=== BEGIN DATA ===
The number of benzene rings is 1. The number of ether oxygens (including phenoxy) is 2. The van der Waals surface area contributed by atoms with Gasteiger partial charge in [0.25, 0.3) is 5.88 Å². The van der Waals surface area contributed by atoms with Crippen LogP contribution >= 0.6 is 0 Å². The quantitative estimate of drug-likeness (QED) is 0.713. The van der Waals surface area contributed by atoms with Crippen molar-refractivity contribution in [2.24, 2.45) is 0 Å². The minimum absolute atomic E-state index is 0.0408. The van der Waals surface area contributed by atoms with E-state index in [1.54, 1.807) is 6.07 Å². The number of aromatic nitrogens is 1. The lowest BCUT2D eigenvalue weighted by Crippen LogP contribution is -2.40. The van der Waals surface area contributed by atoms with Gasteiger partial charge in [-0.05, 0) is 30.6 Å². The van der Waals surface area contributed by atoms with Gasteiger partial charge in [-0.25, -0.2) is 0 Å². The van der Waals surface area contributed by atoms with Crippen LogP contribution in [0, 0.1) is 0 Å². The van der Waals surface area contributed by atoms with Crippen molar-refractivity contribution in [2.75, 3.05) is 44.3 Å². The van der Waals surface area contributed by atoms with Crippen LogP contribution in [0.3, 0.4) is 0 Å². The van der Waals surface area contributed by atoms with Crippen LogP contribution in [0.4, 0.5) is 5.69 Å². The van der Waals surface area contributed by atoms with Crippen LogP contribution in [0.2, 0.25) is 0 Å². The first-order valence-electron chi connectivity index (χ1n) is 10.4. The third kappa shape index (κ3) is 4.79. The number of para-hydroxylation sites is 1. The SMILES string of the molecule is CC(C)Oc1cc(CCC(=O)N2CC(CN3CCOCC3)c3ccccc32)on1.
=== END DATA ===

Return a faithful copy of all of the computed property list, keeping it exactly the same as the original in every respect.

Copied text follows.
The number of benzene rings is 1. The number of ether oxygens (including phenoxy) is 2. The van der Waals surface area contributed by atoms with Gasteiger partial charge in [0.25, 0.3) is 5.88 Å². The van der Waals surface area contributed by atoms with Crippen LogP contribution >= 0.6 is 0 Å². The quantitative estimate of drug-likeness (QED) is 0.713. The van der Waals surface area contributed by atoms with Crippen molar-refractivity contribution in [2.24, 2.45) is 0 Å². The minimum absolute atomic E-state index is 0.0408. The van der Waals surface area contributed by atoms with E-state index in [1.54, 1.807) is 6.07 Å². The number of aromatic nitrogens is 1. The lowest BCUT2D eigenvalue weighted by Crippen LogP contribution is -2.40. The van der Waals surface area contributed by atoms with Gasteiger partial charge in [-0.05, 0) is 30.6 Å². The van der Waals surface area contributed by atoms with Gasteiger partial charge in [-0.25, -0.2) is 0 Å². The van der Waals surface area contributed by atoms with Crippen LogP contribution in [0, 0.1) is 0 Å². The van der Waals surface area contributed by atoms with Crippen molar-refractivity contribution in [2.75, 3.05) is 44.3 Å². The van der Waals surface area contributed by atoms with Crippen LogP contribution in [0.3, 0.4) is 0 Å². The van der Waals surface area contributed by atoms with Crippen LogP contribution in [0.4, 0.5) is 5.69 Å². The van der Waals surface area contributed by atoms with Crippen LogP contribution in [0.2, 0.25) is 0 Å². The first-order valence-electron chi connectivity index (χ1n) is 10.4. The third kappa shape index (κ3) is 4.79. The number of para-hydroxylation sites is 1. The SMILES string of the molecule is CC(C)Oc1cc(CCC(=O)N2CC(CN3CCOCC3)c3ccccc32)on1.